VILNIUS (Reuters) - Lithuania’s government proposed slashing income tax in a bid to boost growth, saying on Tuesday it wanted the lowest rates in Baltics and among the lowest in the European Union by 2021.
The economy has expanded by an average rate of more than 3 percent a year since 2010. However, growing wages and worsening demographics, togwether with an exodus of workers to the West, have hurt Lithuania’s competitiveness.
The government expects economic growth to slow to 2.5-2.8 percent per year during 2019-2021.
“At the moment, we tax mid-income earners at a European Union average. After the changes, we will have a distinct advantage,” Lithuania’s finance minister, Vilius Sapoka, told reporters. “We will be in a better position to compete.”
The government called for a tax cut of 4 to 6 percentage points, taking the rate down to 24 percent for people on the minimum wage and about 38.4 percent for those earning twice the average wage. Social security tax would be cut for high-earners, it added.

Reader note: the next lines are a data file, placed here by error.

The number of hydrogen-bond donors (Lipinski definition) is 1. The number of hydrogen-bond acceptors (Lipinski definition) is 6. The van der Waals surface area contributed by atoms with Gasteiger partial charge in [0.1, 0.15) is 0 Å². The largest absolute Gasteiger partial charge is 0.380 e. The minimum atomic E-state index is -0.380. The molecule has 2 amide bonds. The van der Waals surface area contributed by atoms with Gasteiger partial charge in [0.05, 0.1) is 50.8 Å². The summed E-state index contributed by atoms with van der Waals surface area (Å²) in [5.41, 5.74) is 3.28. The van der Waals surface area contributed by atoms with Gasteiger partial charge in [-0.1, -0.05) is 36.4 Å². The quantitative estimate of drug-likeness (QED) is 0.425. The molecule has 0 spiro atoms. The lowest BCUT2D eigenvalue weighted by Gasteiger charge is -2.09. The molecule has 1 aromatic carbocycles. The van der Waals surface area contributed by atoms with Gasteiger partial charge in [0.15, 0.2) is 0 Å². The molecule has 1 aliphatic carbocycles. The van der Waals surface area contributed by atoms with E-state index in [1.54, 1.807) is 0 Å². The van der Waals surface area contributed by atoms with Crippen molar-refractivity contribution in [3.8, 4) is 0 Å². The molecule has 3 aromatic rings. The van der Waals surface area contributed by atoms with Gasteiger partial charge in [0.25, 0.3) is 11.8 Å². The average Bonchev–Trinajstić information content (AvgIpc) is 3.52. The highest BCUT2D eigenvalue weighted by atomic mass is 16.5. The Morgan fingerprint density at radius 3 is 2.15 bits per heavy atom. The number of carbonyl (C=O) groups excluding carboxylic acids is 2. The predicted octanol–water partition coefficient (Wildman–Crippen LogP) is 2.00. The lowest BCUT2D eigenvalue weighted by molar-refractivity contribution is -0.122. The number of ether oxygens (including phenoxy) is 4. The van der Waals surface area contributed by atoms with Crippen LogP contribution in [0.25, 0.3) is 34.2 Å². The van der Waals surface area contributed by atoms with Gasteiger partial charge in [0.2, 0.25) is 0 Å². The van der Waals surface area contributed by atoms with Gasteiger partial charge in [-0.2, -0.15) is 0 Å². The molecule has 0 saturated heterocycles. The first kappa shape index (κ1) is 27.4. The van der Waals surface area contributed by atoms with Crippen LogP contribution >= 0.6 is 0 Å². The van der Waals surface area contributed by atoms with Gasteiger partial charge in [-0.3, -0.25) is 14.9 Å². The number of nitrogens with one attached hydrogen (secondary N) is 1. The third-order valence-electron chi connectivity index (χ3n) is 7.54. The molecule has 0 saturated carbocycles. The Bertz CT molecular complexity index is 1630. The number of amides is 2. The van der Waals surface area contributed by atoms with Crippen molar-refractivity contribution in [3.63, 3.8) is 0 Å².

“Investors coming into the Baltic States are deciding on a location for the head office, for the factory and a service centre. Tax is one of the factors on which they base the decision,” said Sapoka.
The government estimates the tax cut would cost about 1 billion euros of lost income over the next three years, not an insignificant sum for the small country where total tax revenue this year are forecasted at 16.1 billion euros.
The loss would be cushioned by a windfall from the growing economy, the government said.
Lithuania’s parliament, in which the government holds a majority, is expected to vote on the proposals by late June.
Reporting By Andrius Sytas; Editing by Johan Ahlander and Andrew Heavens